At the end of Jules Vernes’ Around the World in 80 Days, we are led to believe that the bet is lost, that the tour was made in 81 days; that is, until Passepartout (he who goes everywhere) learns that, because they were travelling eastwards, they had actually gained a day. The plot device that delays our happy ending goes precisely against the focused precision and cool-headed calculations of our hero, Phileas Fogg, who wagers his fortune on his ability to predict the homogenous working of systems in his day, mostly by just keeping an eye on his watch. Such a simple error, caught on time to prove that systems were indeed predictable and the calculating mind deserving of victory—love included. Digital Humanities this is not.

While this project went on for 80 days we looked at more than our clocks. Horrors flowed on our screens from all corners of the world, and unlike Phileas Fogg, we could not divorce ourselves from what was happening around us: Gaza, Ukraine, Ferguson. We pushed on with the work, each day looking at a map of our fragile world, dotting it with the labors of scholars and technologists, conscious of the gaps and the silences, and ever more conscious of the reasons for humanistic work.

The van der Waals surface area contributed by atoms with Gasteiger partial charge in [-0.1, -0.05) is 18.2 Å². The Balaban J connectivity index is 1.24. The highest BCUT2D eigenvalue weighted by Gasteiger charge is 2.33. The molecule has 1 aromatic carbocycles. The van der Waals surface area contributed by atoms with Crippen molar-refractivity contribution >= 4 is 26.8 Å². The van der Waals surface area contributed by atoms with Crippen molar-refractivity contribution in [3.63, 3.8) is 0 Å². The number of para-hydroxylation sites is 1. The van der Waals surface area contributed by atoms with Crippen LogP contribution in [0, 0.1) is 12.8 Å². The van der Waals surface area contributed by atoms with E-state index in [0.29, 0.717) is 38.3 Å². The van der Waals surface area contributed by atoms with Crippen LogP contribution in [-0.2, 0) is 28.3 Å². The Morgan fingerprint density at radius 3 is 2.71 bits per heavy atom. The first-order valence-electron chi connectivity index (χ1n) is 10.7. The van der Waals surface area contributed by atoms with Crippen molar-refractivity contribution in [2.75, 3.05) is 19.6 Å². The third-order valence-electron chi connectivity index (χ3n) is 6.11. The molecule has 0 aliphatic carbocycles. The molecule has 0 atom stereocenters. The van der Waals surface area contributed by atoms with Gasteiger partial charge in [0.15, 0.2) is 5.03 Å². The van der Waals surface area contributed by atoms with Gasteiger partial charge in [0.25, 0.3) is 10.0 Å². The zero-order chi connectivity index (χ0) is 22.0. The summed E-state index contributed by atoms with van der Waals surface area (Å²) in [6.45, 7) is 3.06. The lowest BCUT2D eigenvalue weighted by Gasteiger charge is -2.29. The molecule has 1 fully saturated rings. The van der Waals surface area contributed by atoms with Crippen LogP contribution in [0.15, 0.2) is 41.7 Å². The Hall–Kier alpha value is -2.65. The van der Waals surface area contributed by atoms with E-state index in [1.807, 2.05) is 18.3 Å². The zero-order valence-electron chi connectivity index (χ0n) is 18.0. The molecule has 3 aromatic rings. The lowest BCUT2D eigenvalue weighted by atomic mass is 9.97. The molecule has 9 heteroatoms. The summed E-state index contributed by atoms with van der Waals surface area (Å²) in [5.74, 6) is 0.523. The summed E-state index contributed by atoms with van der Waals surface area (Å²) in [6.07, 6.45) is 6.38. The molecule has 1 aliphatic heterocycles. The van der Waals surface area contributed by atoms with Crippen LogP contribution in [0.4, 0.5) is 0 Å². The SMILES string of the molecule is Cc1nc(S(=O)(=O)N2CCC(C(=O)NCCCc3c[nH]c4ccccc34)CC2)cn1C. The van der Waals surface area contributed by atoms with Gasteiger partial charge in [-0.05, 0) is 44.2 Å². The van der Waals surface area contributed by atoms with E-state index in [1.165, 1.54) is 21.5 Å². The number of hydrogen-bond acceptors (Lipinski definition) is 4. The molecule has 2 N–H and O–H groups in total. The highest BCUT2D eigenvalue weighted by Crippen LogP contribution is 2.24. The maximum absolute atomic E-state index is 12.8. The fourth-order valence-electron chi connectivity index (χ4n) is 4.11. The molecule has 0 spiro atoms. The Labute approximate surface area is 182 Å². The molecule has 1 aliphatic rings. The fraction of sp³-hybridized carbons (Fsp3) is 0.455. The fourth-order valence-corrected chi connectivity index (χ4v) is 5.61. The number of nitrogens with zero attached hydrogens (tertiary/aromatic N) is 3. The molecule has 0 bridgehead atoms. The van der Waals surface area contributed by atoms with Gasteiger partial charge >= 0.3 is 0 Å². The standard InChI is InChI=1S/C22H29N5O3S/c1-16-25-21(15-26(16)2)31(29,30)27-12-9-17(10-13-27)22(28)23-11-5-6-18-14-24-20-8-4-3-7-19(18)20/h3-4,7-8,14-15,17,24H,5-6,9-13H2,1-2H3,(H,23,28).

Each of the projects and teams we highlighted here testify to the rich heterogeneity of digital practices in the humanities around the world. If they have anything in common it is their impulse to understand and remember the precious shards of our voices using our evolving mechanisms. They remind us that questions of preservation, standards, labor practices, diversity and many others we debate, cannot divorce themselves from what is actual. We hope that our future arguments point to the evidence at hand. We’ve provided 79 + 1 examples of arduous efforts around the world; we hope you can provide many more.

Many of us also hope you take this project as a further reminder that the value is in the work. You too can harness these tools, band together, wherever you may be. While many of the projects we highlighted here are large, expensive affairs, some others are not, including this one, which only cost time.

The projects and teams in AroundDH had long lives before they saw the light of day and may have long repercussions beyond their link rot or their disbanding. AroundDH is no exception. What was once a small idea a couple of years ago became embodied for 80 days on a simple Jekyll site because of the joint effort of folks residing all over the planet. A few days from now I will do some final tweaks, upload the data to GitHub, as promised, and fix it in time. But we can keep going in other ways, all with the goal of being present to one another:

Every time you see a fantastic project far away from you pass it around on social media with the hashtag #arounddh; Join GO::DH, sign up for a working group; Build something with a friend across the ocean, across the desert; Take the code and run the tour again; Go around; and,

Godspeed to you, wherever you may be,

Alex Gil, New York City